Meta-plot is one of those concepts that you either love or hate. Basically, the term is often used in RPGs and elsewhere to describe an over-arcing plot-line or extended storyline. You can see examples of meta-plot in the media too – the Shadow War in Babylon 5, Lucifer rising in Supernatural. Game of Thrones is one huge example of epic meta-plot, with lots going on and not all of it related to specific characters.
Yet RPGs often have a problem with meta-plot. Sometimes, even the sheer weight of meta-plot material can kill a product line. This is roughly what led to the White Wolf “reboot” of the World of Darkness (Vampire, Werewolf etc.) – they had loads of supplements and source-books that had largely bled (for want of a better word) the creative opportunity for GMs. Wizards of the Coast had quite a history of doing meta-plot resets, e.g. From the Ashes and the Greyhawk Wars series that rebooted Greyhawk for A&D 2nd Ed. Sometimes it is easier to start afresh and might also generate fresh revenue and invigorate a product line I suppose!
Players only appreciate meta-plot when they are active participants to some extent. It also often assumes some prior familiarity with a setting on the part of your players – and that in itself can be hard work for someone new to a particular setting. Here’s some examples.
Babylon 5 RPG setting
Gods, where would you start with Babylon 5 for someone unfamiliar with the series? Even watching a couple of episodes wouldn’t really bring someone unfamiliar with B5 up to speed with 5 years of plot. You’d have to be really hard-core fans of the series to make it work, unless you set it before the formation of the ISA and coming of the Shadows. The sheer volume of plot and events make it inscrutable to anyone who hadn’t watched a season or more!
Cthulhutech RPG meta-plot
You could say that the whole setting of Cthulhutech is one big meta-plot. I’m eagerly awaiting Dead Gods and Burning Horizons for Cthulhutech. One is likely to be a Storybook that features meta-plot and the events of 2086, the other “splat” book for the Rapine Storm faction (a cult of Hastur that purges/scours the earth for the arrival of the Great Old Ones). The Storybooks are interesting in that it gives your players a chance to participate in some of the major events/revelations of the year as part of the CT meta-plot. However, there’s a lot going on across the globe and its unlikely that your players would be at the Fall of Juneau or Shanghai. In my own Through the Looking Glass games, I’ve hinted at what’s to come, but can’t really bounce the players across the planet (or space in the case of Burning Horizons!) to a new location every session!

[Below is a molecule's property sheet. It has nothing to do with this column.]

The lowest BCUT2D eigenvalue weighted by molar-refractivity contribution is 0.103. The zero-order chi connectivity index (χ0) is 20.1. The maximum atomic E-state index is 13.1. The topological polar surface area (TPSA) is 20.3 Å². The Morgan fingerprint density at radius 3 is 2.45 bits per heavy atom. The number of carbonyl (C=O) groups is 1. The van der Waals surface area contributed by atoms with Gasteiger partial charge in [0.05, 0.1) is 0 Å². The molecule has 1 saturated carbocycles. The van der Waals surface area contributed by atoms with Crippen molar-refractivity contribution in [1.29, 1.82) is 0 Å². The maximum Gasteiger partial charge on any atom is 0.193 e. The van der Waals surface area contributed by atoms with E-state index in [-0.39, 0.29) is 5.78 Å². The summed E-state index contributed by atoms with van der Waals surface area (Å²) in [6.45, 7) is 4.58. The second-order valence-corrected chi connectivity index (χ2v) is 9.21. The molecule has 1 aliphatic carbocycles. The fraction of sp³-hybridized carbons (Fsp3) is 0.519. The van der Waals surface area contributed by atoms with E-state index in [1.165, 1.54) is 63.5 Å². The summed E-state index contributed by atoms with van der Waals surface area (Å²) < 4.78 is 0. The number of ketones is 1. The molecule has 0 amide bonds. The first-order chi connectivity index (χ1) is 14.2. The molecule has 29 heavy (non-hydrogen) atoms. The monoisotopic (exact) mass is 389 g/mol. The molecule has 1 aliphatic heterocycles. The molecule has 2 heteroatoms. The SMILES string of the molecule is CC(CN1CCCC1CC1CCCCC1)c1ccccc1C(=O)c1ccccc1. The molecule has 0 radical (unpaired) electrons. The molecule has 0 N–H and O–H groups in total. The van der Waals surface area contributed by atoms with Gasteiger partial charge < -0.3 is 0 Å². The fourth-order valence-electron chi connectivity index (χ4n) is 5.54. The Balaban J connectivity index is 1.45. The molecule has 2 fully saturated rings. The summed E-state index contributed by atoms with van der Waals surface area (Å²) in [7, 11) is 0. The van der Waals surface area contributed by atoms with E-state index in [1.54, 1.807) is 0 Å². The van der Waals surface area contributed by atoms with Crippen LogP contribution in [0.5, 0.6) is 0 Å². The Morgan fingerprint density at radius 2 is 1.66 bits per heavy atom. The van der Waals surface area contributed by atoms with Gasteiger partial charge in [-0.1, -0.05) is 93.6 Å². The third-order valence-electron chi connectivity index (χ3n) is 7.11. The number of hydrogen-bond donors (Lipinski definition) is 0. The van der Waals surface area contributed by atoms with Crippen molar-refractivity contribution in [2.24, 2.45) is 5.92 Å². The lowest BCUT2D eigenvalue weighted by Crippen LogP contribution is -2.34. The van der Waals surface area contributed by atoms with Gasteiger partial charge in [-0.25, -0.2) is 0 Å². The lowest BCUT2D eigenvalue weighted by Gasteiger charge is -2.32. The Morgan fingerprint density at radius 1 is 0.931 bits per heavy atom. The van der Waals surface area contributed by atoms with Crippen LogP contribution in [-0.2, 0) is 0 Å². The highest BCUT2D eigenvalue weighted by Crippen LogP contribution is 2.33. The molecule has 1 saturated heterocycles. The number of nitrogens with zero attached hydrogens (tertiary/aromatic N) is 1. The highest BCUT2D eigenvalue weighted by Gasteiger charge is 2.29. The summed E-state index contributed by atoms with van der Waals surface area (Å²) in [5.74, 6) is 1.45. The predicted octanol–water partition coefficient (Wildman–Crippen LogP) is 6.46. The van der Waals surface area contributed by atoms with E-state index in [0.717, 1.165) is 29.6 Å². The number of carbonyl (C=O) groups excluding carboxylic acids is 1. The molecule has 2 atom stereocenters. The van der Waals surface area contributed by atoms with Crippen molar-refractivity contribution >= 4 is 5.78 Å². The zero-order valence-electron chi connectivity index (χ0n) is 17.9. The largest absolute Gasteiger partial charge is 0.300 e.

Ashes of Freedom (D&D)
Contrary to popular belief at ORC, much of the meta-plot for the Ashes of Freedom D&D game at ORC did not come out of any long-term planning on my part as such. It worked as a result and I could tailor the plot toward the PCs actions. Yes, I did have a few ideas for the long-term, but fitting it around the players worked far better. Also as the world was my own creation it meant that I didn’t feel compelled to preserve it, or avoid any events. To be perfectly honest, some of the plot was derailed from the first session so I had to come up with some new ideas quickly!
To answer my original question: is meta-plot needed? No – never let it get in the way. If you want a simple dungeon bash, for instance, you might not need it. Live free, and only use meta-plot when you want to give the game some flavour, or involve the players in some new conspiracy! Kill off a significant NPC? No problem. The PCs thwart the invasion that might have led to the founding of a empire of a thousand years of peace and prosperity? Oops! The whole party gets wiped out? GMs, it’s your game: you can do what you want with it.
Last year I did some work on The Secret Fire RPG for Secret Fire Games – much of the flavour text in that book is from my own twisted mind as it were – mainly the monsters, a lot of the spells, and the setting descriptions. One thing I’ve learned from the game’s release is to develop a thick skin, especially online. Any product will come under scrutiny and the anonymity of the internet allows people to be far nastier than they would be in a face-to-face conversation.
The RPG.NET forums are especially unpleasant these days. I’ve never liked them as there seems to be a a fairly nasty undercurrent to a lot of the posters there – often it seems its little more than a thinly veiled ego trip for a lot of the posters there. Coleslaw on the Cthulhutech forum (on Cthulhutech’s own site) sums it up thus:
My brief stint at RPG.net can be likened to having to use a porta-potty in August.
The other thing I’ve learnt is not to build expectations – The Secret Fire RPG had a number of problems during its creation, and I think there’s a lot that could have been done differently. I don’t think it was the game itself that raised people’s hackles, more the way it was built up and marketed. However, I’m unlikely to visit RPG.NET again – I’m a member of many other online forums and it’s no loss to me. The signal to BS ratio has pretty much made me give up on it.